This article was originally published by Radio Free Europe/Radio Liberty and is reprinted with permission.
Brian Hook, Washington’s special envoy for Iran, says the United States is working to help Iranians bypass a near-total Internet shutdown imposed by the clerical establishment amid violent protests over a sharp hike in gasoline prices.
Speaking to RFE/RL on November 18, Hook said the United States was trying to put in place “workarounds” to help Iranians access the global Internet.
NetBlocks, which monitors worldwide Internet access, said connectivity in Iran had fallen to just 5 percent of ordinary levels in recent days.
“We think that’s going to help some people connect to the Internet so that they can continue getting out their videos [of the protests],” Hook said.
He added that the United States had taken “a number of steps” in the past 18 months to help Iranians bypass Internet censorship.
“We have been able to get into the hands of the Iranian people circumvention tools that allow them to communicate with each other when the regime tries to censor them,” he said.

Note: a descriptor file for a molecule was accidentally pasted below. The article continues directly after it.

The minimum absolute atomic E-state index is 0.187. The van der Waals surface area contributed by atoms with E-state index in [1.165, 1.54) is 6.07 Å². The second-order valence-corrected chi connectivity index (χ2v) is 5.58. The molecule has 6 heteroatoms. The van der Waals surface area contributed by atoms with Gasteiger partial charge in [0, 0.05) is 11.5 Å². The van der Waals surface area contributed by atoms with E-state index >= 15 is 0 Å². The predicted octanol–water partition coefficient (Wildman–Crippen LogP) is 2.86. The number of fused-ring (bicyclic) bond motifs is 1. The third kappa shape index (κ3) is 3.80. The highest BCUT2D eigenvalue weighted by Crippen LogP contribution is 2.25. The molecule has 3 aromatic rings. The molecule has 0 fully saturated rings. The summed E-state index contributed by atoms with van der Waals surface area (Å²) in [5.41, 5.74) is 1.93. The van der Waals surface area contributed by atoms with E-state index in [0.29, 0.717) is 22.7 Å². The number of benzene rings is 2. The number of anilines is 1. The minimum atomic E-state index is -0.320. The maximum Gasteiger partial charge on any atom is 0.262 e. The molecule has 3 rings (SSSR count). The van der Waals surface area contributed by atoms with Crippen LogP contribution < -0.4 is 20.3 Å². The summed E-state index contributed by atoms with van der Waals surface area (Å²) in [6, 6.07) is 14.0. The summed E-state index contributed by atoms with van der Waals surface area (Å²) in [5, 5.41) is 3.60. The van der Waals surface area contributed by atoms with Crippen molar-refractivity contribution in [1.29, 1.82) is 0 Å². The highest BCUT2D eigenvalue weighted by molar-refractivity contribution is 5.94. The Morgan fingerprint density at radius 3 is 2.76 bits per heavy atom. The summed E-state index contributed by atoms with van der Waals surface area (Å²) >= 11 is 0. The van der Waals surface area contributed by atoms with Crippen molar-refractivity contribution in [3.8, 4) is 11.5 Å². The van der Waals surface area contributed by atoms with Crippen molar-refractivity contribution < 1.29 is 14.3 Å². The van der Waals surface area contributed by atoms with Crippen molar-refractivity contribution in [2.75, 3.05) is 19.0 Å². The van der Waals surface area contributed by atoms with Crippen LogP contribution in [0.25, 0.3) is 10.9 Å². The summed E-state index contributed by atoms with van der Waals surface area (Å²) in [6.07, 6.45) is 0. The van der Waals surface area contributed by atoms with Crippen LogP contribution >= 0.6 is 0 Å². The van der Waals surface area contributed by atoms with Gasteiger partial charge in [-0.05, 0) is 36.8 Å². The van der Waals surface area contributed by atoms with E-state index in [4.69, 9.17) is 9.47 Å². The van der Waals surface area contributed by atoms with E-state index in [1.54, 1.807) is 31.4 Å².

Hook accused the Iranian leaders of “hypocrisy” for using social media while depriving millions of Iranians from access to the Internet.
“The supreme leader, the president, and the foreign minister continue to use social media and they use the Internet to get out their message, but they don’t let the Iranian people get out the truth,” Hook said.
The White House on November 17 condemned “the lethal force and severe communications restrictions used against demonstrators” and said it supported “the Iranian people in their peaceful protests.”